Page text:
Because LSM and HI target mosquitoes through “modes of action” that are entirely different from ITNs and IRS, these two interventions have a high potential to complement existing intervention methods as part of an integrated malaria control programme and lead to additional reductions in malaria transmission. Considering this potential, we designed the trial described here with the primary objective to determine the impacts of HI and LSM on malaria parasite prevalence and entomological inoculation rate (EIR) over a 24-month period, when implemented alone or in combination, in addition to the Malawi NMCP interventions. We explicitly assume that NMCP interventions are implemented at the Scale-up for Impact coverage targets [66], and we explicitly implement both LSM and HI through a community-based approach. We postulate the use of LSM and/or HI in settings with high ITN and ACT use will lead to additional reductions in malaria transmission and burden on top of the effects from ITN and ACT use. The design of the trial does not allow for testing the potential for either LSM or HI to be used as a stand-alone strategy, nor are we directly comparing the effect of LSM or HI alone to the effect of ITN and ACT use.

Methods/Design

Study site

The study site is in Chikhwawa District, an area of high malaria transmission in the Lower Shire River Valley region of southern Malawi [67]. Chikhwawa is a mainly rural area with a population of over 530,000 people covering an area of about 4800 km2. Rain-fed farming is the main occupation, with maize, millet and sorghum as the major staple foods. Three malaria vector species are present: Anopheles gambiae s.s., Anopheles arabiensis, and Anopheles funestus [68]. Malaria control in Chikhwawa follows guidelines set by the NMCP, and as of 2015 relied on the use of ITNs (specifically, long-lasting insecticidal nets; LLINs) and IPTp for prevention, microscopy or rapid diagnostic tests (RDT) for diagnosis, and ACTs for treatment. Brands of LLIN distributed by the NMCP include PermaNet® 2.0 (Vestergaard Frandsen, Lausanne, Switzerland), Olyset® Net (Sumitomo Chemical Company, Tokyo, Japan), and as of 2016, Royal Sentry® (Disease Control Technologies, USA). The coverage targets for these interventions, as defined by the NMCP, are listed in Table 1. Poor roads and other infrastructure are just some of the challenges faced by the Chikhwawa District Health Office (DHO) in meeting these goals. The NMCP implemented IRS in Chikhwawa in 2010 and 2012 with alphacypermethrin [69]. Indoor residual spraying is not planned for the study site during the trial period. Resistance to the pyrethroids used in LLINs (permethrin and deltamethrin) has been reported for populations ofAn. funestus, and to a lower extent, An. gambiae s.l., in Chikhwawa [6971].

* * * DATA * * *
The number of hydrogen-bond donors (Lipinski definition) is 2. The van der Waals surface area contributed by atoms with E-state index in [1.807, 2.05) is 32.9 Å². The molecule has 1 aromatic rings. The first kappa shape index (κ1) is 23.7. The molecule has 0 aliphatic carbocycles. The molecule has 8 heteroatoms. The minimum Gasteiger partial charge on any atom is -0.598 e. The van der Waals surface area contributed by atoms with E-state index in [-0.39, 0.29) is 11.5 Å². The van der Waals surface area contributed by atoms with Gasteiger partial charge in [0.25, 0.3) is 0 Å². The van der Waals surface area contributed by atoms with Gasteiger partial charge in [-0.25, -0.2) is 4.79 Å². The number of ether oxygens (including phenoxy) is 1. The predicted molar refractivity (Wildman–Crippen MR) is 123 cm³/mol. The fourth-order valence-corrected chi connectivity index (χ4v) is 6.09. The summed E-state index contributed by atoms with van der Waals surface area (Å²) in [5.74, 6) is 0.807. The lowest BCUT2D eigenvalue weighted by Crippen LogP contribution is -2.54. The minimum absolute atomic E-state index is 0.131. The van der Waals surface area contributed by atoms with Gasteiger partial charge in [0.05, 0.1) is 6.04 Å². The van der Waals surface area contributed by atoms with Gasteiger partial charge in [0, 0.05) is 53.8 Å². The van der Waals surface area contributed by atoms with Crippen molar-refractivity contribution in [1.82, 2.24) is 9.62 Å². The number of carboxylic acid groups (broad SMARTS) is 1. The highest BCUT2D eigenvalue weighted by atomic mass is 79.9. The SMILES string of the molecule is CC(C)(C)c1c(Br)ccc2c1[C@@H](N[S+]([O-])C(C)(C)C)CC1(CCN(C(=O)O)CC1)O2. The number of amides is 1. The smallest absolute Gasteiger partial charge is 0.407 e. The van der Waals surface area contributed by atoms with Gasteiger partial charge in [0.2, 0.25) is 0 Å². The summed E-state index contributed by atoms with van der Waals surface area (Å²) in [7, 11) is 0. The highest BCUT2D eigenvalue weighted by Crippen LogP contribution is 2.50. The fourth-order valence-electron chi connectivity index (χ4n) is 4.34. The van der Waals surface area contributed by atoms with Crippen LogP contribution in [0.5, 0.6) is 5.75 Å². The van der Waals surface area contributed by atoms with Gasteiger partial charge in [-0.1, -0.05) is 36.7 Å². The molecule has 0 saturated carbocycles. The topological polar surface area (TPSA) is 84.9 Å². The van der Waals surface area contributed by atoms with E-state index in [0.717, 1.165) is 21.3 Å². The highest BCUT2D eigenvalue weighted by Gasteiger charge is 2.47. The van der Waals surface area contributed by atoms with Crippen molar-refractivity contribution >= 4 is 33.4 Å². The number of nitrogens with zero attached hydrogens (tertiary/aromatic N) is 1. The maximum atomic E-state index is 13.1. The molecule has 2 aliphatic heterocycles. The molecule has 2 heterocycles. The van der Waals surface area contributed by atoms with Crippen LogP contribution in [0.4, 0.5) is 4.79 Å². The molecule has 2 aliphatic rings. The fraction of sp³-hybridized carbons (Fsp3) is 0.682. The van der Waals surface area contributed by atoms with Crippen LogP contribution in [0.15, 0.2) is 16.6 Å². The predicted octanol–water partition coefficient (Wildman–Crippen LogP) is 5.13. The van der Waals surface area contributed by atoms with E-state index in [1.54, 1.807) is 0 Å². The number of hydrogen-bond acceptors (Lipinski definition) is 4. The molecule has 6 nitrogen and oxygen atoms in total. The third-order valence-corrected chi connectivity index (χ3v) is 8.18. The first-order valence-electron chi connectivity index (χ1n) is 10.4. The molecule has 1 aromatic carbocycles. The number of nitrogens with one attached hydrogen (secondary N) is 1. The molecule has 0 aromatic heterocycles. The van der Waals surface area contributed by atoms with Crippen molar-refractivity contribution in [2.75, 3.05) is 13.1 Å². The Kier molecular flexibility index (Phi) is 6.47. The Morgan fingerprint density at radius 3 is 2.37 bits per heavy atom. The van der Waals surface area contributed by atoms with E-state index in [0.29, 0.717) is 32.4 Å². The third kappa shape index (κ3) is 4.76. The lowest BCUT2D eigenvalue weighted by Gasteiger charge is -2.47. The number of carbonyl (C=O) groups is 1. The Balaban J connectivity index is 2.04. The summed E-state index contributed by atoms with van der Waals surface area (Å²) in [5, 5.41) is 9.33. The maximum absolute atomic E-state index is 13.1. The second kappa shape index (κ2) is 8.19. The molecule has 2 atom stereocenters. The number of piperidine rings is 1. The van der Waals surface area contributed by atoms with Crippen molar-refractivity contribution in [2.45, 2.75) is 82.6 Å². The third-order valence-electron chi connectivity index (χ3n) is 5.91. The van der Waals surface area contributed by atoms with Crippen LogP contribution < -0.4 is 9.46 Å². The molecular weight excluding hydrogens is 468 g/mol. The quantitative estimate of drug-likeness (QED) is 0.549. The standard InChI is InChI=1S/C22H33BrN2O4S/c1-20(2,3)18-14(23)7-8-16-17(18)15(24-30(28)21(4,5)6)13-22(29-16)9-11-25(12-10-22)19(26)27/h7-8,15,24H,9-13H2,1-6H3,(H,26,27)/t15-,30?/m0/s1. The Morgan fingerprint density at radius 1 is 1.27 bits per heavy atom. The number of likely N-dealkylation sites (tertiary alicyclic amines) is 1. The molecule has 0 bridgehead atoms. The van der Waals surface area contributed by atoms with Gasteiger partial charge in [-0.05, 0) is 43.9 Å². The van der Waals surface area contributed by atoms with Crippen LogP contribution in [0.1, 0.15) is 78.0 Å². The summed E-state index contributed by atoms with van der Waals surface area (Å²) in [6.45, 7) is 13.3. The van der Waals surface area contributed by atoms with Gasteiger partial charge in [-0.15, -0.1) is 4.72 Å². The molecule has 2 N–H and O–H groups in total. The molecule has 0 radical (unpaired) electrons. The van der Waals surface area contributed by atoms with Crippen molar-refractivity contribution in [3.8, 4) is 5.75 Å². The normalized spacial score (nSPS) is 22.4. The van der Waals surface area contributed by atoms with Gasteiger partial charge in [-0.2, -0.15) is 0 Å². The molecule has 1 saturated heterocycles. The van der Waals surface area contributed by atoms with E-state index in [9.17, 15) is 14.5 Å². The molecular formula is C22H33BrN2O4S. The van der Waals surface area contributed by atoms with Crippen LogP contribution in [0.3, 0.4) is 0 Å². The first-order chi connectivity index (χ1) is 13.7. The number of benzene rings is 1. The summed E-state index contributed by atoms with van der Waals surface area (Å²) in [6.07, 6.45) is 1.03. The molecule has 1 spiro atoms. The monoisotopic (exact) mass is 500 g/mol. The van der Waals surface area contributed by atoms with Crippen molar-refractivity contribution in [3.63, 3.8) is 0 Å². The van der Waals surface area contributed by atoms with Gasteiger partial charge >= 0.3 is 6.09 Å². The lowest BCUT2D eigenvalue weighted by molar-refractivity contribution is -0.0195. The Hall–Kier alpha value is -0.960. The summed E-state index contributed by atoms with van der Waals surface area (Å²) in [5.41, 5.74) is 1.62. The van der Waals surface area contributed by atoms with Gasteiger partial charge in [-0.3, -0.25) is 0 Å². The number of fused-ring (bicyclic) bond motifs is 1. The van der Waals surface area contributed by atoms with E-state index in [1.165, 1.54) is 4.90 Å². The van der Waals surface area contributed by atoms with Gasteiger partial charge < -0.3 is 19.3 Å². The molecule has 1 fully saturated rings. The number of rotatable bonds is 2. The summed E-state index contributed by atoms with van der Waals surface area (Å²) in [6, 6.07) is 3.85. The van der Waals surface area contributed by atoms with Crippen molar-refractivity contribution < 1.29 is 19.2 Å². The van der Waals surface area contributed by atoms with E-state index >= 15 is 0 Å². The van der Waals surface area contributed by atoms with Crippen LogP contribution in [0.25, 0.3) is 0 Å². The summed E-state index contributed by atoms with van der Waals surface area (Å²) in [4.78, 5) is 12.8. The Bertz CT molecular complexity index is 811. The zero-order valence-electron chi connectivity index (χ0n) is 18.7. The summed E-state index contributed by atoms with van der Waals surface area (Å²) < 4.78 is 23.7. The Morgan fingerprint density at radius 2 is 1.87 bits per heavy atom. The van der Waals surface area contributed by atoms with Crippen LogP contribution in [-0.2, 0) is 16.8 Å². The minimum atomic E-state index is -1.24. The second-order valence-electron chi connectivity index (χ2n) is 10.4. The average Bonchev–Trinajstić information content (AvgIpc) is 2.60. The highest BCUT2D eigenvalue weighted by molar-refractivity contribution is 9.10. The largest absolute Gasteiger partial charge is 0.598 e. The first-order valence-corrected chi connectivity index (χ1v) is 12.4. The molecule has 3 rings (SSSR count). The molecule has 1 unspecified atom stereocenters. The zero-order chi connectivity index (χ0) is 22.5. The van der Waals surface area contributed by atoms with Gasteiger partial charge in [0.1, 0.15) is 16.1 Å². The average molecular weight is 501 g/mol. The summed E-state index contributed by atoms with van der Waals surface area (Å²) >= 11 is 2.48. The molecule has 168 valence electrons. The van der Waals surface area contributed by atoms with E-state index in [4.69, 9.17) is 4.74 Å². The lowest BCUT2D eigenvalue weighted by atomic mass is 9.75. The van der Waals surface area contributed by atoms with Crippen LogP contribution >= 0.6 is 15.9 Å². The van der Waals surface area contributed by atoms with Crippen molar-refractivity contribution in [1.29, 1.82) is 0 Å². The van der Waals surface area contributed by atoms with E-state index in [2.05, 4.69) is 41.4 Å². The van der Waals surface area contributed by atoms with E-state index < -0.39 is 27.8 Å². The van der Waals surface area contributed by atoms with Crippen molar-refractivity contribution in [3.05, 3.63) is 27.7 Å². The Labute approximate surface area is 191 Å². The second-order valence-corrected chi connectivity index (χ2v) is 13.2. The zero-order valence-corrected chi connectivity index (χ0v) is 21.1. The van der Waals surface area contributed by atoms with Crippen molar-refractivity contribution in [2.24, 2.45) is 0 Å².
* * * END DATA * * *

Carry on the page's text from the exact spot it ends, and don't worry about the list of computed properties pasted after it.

Table 1

Description of Malawi NMCP 2011–2015 SUFI targets [66]

Indicator

Target

ITN ownership

90% of households own at least 1 ITN

ITN use by pregnant women

80% of pregnant women sleep under an ITN

ITN use by CU5

80% of CU5 sleep under ITN

IPTp

80% of pregnant women receive 2 or more doses of SP during pregnancy for malaria prevention

Case management

50% of suspected malaria cases at health care facilities confirmed by microscopy

Case management

80% of suspected malaria cases at health care facilities confirmed by RDT

Case management

50% of confirmed malaria cases appropriately treated within 24 h of onset of symptoms

CU5 children under 5 years of age, ITN insecticide-treated net, IPTp intermittent preventative therapy in pregnant women, NMCP National Malaria Control Programme, RDT rapid diagnostic test, SUFI scale-up for impact